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FAQs

What do Vascular Surgeons Do?

Vascular surgeons are specialists who are highly trained to treat diseases of the vascular system. Your blood vessels -- arteries carrying oxygen-rich blood and veins carrying blood back to the heart -- are the roadways of your circulatory system. Without smoothly flowing blood, your body cannot function. Conditions such as hardening of the arteries can create “traffic jams” in your circulatory system, obstructing the flow of blood to any part of the body.

What is Vascular Disease?

Vascular disease is any disease of your vascular system, which includes your veins and arteries. 

Most Americans are familiar with heart disease and with the consequences of blockages in the vessels that carry blood to and from the heart. But few people realize that blockages caused by a buildup of plaque and cholesterol affect more than coronary arteries. Arteries throughout the body carry oxygen-rich blood away from the heart, so blockages can occur in all arteries with serious effects.

What If I Don't Need Surgery?

A vascular surgeon makes sure patients with vascular health issues know and understand all their options. In short, vascular surgeons can do surgery, but they see and treat many patients who don’t require surgery. Many vascular problems can be treated with medication or exercise. As one vascular surgeon explained – “I spend 80 percent of my time trying to talk my patients out of having surgery.”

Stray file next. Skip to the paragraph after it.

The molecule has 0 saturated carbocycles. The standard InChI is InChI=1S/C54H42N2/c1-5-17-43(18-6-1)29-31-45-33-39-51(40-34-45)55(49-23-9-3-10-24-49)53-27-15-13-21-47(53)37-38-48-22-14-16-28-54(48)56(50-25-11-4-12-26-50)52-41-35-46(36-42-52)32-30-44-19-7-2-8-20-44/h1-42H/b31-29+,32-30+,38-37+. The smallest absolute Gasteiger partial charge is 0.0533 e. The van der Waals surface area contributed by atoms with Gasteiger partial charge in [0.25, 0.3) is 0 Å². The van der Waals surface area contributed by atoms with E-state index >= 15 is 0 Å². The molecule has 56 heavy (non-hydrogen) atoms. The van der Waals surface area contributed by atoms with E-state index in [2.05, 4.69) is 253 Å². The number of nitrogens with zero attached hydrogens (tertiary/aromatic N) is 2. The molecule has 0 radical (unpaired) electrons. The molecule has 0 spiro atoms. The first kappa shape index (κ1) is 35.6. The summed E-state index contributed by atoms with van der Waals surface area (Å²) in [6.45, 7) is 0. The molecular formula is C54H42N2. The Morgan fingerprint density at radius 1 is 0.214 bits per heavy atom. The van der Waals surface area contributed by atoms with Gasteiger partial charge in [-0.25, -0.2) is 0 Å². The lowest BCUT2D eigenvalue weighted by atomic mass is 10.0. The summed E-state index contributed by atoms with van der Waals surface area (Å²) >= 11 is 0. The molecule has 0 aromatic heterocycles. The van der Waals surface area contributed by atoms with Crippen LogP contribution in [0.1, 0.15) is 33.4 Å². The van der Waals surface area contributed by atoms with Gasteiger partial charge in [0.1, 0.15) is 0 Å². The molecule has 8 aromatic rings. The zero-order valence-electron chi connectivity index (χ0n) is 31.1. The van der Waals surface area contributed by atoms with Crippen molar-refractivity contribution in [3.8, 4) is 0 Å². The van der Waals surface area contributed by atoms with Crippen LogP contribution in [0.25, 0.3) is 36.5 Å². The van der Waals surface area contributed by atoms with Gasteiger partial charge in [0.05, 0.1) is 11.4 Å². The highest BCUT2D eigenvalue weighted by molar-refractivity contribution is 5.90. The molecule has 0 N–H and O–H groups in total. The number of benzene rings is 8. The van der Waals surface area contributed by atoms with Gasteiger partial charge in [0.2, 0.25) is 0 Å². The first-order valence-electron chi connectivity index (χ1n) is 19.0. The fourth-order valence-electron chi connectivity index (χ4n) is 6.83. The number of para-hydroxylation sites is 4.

What Procedures can a Vascular Surgeon Do?

 

A vascular surgeon is able to do every kind of procedure. Some specialists specialize in one or two kinds of vascular interventions, so their patients tend to get those treatments. Vascular surgeons are trained in everything: open, complicated surgery and in minimally invasive, endovascular procedures. Some patients need one, some need the other, while many need no surgery at all. Vascular surgeons are “treatment agnostic,” that is, they don’t prefer any kind of treatment over another. Patients can be assured they will get the best treatment for their particular need.

When Should I See a Vascular Surgeon?

 

Typically, patients are referred to a vascular surgeon by their primary care physician. Sometimes patients become
acquainted with a vascular surgeon after an unexpected event lands them in the hospital. You might be referred to a
vascular surgeon if you see your regular doctor for pain in your legs, and learn that you have peripheral arterial
disease, for example. If you are in a high risk category: are a smoker, diabetic, and/or have high blood pressure, you may be a candidate for starting a relationship with a vascular surgeon.